Since as far back as the mid-1960s, automakers have looked for ways to enhance the driving experience with information. General Motors’ Driver Aid, Information and Routing (DAIR) initiative sought to provide everything from directions to current road conditions and accident reports.5 Far ahead of its time, DAIR never got out of the R&D stage, mostly because the technology of the day simply wasn’t up to the task. Punch cards provided information for turn-by-turn directions; radio relay stations and magnetic sensors buried in roads communicated additional data. For such a system to be useful, it would have required ubiquitous availability—in other words, deployment on roads across the country or, at least, a substantial geographical scale—at the time, cost-prohibitive and commercially unworkable, which is why we classify DAIR as Phase 0, a connected car before connections truly existed.
Conceptually, however, we can think about this effort in terms of how the information creates value and therefore assess DAIR in those terms. The Information Value Loop describes the stages through which information must pass to create value, the technologies required to push information around the loop, and the characteristics of the data that drive value (see inset on page 5).
By connecting the vehicle with in-road sensors, DAIR created and communicated information, analyzing it to provide an augmented response—action—in the form of navigation and traffic information. In closed test environments, the value was visible as information completed the trip around the value loop. At commercial scale, however, the cost of putting the expensive sensor technology in place across large stretches of road created too tight a bottleneck for DAIR to be feasible. It did not help that, for a single-company initiative, there was no larger ecosystem in place to spread the costs around. Even for the GM of the 1960s, DAIR was too great a dare.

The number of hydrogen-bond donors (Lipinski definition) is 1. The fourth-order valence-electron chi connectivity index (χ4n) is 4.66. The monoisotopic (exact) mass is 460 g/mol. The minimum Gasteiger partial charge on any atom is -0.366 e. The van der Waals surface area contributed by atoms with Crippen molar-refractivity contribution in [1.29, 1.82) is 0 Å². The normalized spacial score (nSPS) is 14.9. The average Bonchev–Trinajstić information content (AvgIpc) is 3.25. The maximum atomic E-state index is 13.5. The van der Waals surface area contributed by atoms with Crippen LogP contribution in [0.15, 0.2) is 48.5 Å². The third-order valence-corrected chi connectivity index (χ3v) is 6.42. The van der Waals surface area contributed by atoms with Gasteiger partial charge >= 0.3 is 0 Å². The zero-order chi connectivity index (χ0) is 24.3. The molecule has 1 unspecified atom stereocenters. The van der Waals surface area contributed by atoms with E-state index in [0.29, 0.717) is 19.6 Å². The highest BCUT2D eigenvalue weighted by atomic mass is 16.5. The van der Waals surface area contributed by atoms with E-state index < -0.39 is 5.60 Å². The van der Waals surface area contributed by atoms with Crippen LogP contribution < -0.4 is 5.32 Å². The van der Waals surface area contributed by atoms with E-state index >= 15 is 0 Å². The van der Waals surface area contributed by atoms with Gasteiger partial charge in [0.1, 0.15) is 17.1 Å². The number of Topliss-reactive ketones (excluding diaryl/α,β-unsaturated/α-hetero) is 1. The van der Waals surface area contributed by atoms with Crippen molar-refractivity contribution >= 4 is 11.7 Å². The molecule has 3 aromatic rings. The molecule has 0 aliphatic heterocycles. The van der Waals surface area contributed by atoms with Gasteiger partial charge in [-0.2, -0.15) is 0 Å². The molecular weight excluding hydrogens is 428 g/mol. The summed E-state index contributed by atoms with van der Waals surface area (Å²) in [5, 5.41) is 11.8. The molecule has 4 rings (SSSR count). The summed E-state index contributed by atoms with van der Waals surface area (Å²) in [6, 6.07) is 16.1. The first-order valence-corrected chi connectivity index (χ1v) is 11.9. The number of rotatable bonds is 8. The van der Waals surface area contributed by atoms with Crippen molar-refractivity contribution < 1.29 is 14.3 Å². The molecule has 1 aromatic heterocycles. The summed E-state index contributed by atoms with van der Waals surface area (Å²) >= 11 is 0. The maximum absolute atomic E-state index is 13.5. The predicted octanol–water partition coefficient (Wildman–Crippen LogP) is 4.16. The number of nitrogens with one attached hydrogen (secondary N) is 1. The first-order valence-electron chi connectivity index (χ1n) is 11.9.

The suite of technologies that enables the Internet of Things promises to turn most any object into a source of information about that object. This creates both a new way to differentiate products and services and a new source of value that can be managed in its own right. Realizing the IoT’s full potential motivates a framework that captures the series and sequence of activities by which organizations create value from information: the Information Value Loop.
For information to complete the loop and create value, it passes through the loop’s stages, each enabled by specific technologies. An act is monitored by a sensor that creates information, that information passes through a network so that it can be communicated, and standards—be they technical, legal, regulatory, or social—allow that information to be aggregated across time and space. Augmented intelligence is a generic term meant to capture all manner of analytical support, collectively used to analyze information. The loop is completed via augmented behavior technologies that either enable automated autonomous action or shape human decisions in a manner leading to improved action.
Getting information around the Value Loop allows an organization to create value; how much value is created is a function of the value drivers, which capture the characteristics of the information that makes its way around the value loop. The drivers of information value can be captured and sorted into the three categories: magnitude, risk, and time.
When GPS technologies were opened up to civilian use in 1996, GM announced OnStar in collaboration with EDS and Hughes Electronics.6 As originally introduced, every connected car would have a digital communication module (DCM), essentially a phone embedded in the vehicle, responsible for communicating information wirelessly to a telematics service provider (TSP) or the automaker itself. In a breakthrough we categorize as Phase 1, this connected the car to information and services from the outside world to enable a safer and easier driving experience.